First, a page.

Another locally-made Hilux awaits shipment to Antarctica

Toyota South Africa handed over its latest specially adapted Toyota Hilux to the SA National Antarctic Programme (SANAP).

The bakkie will serve as a high-mobility personnel transporter and light duty workhorse on the South African Antarctica base (SANAE IV).

SANAP's study of the environment, from geology to upper air research, is invaluable in our understanding of our planet's fragile ecology.

The special Hilux donated to SANAP and the Department of Environmental Affairs has undergone a so-called Arctic Truck 38 (AT38) conversion and will be transported to SANAE IV on board the SANAP supply ship SA Agulhas.

The Hilux was built as part of an agreement reached with Arctic Trucks and 4x4 Mega World to prepare six locally built Hilux bakkies for duty in Antarctica. These vehicles were built at Toyota's workshops adjacent to its head office in Sandton by a dedicated team from Arctic Trucks with support from 4x4 Mega World.

Henry Valentine, Director of the Antarctica and Islands division of the Department of Environmental Affairs said: "In extreme conditions with temperatures sometimes falling below -45°C a robust and reliable vehicle is of utmost importance and the Hilux has a proven track record in these types of conditions, while using less fuel and emitting less harmful emissions than other track driven vehicles traditionally used in the Antarctic."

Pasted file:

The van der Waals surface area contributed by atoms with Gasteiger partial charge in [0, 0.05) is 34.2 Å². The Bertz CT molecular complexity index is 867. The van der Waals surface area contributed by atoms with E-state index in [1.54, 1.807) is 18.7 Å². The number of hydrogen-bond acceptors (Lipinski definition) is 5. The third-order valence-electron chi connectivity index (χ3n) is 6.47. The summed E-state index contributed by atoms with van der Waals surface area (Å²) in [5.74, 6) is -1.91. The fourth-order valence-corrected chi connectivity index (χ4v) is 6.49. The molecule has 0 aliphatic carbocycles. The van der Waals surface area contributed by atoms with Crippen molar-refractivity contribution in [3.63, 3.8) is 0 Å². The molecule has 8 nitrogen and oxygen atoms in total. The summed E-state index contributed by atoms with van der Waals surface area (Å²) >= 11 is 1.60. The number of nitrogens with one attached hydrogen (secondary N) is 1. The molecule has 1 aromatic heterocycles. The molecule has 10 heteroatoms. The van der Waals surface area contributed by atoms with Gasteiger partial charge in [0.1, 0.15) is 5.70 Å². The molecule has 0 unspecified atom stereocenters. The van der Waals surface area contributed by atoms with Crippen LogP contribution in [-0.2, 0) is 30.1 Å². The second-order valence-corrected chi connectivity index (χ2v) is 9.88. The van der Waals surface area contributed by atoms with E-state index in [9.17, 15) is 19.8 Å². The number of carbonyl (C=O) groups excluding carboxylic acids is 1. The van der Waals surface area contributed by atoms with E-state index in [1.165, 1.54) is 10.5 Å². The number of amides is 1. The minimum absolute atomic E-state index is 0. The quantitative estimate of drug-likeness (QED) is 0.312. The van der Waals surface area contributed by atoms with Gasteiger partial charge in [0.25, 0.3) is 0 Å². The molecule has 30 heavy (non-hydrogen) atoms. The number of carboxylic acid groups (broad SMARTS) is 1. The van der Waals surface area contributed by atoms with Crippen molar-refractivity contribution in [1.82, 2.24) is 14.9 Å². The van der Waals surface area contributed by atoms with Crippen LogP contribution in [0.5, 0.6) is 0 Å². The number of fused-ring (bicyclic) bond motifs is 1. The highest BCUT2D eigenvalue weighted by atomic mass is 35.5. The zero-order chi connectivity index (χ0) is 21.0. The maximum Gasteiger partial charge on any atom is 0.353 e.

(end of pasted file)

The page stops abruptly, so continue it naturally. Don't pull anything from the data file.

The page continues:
The AT38 Hilux for SANAP last week passed its final shake down test in the searing heat of the dunes close to Lamberts Bay with flying colours. This is very impressive if one considers that the standard engine will now travel from the dry and dusty heat of South Africa to temperatures of -50°C on the Antarctic continent.

At least 11 Hilux bakkies are already in service on the icy continent. It also remains the first and only vehicle to be driven to both of the planet's magnetic poles, sometimes in conditions that necessitate that the engine remains running for weeks on end, to prevent the fuel from freezing.